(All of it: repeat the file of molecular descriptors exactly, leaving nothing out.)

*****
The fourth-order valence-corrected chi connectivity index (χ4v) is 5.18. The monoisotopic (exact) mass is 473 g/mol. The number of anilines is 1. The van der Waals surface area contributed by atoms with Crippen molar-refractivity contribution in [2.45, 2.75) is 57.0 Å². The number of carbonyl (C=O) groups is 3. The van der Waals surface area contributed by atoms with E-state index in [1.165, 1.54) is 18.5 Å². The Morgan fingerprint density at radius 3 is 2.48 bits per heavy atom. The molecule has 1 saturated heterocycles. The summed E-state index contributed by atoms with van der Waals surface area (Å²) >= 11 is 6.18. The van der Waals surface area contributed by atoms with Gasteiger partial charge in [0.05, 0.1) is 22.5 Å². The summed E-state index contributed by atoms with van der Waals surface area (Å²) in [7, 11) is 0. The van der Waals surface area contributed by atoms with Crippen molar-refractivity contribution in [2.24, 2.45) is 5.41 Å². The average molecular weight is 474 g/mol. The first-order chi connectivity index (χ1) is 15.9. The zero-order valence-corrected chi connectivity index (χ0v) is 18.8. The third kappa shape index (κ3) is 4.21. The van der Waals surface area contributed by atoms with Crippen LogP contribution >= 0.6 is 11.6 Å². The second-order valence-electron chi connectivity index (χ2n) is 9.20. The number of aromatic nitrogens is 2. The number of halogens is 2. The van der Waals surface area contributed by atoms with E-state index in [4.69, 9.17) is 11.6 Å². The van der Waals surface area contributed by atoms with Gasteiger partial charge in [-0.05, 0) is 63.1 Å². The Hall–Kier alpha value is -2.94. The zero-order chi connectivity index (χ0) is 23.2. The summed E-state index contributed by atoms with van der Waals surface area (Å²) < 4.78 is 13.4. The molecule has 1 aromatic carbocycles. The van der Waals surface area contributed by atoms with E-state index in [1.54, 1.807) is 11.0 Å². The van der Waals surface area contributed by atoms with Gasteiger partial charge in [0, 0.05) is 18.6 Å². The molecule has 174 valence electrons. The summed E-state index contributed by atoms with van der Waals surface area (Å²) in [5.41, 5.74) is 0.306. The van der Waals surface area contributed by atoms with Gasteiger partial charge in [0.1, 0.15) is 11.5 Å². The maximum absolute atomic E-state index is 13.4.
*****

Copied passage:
The fourth-order valence-corrected chi connectivity index (χ4v) is 5.18. The monoisotopic (exact) mass is 473 g/mol. The number of anilines is 1. The van der Waals surface area contributed by atoms with Crippen molar-refractivity contribution in [2.45, 2.75) is 57.0 Å². The number of carbonyl (C=O) groups is 3. The van der Waals surface area contributed by atoms with E-state index in [1.165, 1.54) is 18.5 Å². The Morgan fingerprint density at radius 3 is 2.48 bits per heavy atom. The molecule has 1 saturated heterocycles. The summed E-state index contributed by atoms with van der Waals surface area (Å²) >= 11 is 6.18. The van der Waals surface area contributed by atoms with Gasteiger partial charge in [0.05, 0.1) is 22.5 Å². The summed E-state index contributed by atoms with van der Waals surface area (Å²) in [7, 11) is 0. The van der Waals surface area contributed by atoms with Crippen molar-refractivity contribution in [2.24, 2.45) is 5.41 Å². The average molecular weight is 474 g/mol. The first-order chi connectivity index (χ1) is 15.9. The zero-order valence-corrected chi connectivity index (χ0v) is 18.8. The third kappa shape index (κ3) is 4.21. The van der Waals surface area contributed by atoms with Crippen LogP contribution >= 0.6 is 11.6 Å². The second-order valence-electron chi connectivity index (χ2n) is 9.20. The number of aromatic nitrogens is 2. The number of halogens is 2. The van der Waals surface area contributed by atoms with E-state index in [4.69, 9.17) is 11.6 Å². The van der Waals surface area contributed by atoms with Gasteiger partial charge in [-0.05, 0) is 63.1 Å². The Hall–Kier alpha value is -2.94. The zero-order chi connectivity index (χ0) is 23.2. The summed E-state index contributed by atoms with van der Waals surface area (Å²) < 4.78 is 13.4. The molecule has 1 aromatic carbocycles. The van der Waals surface area contributed by atoms with E-state index in [1.54, 1.807) is 11.0 Å². The van der Waals surface area contributed by atoms with Gasteiger partial charge in [0, 0.05) is 18.6 Å². The molecule has 174 valence electrons. The summed E-state index contributed by atoms with van der Waals surface area (Å²) in [5.41, 5.74) is 0.306. The van der Waals surface area contributed by atoms with Gasteiger partial charge in [0.1, 0.15) is 11.5 Å². The maximum absolute atomic E-state index is 13.4.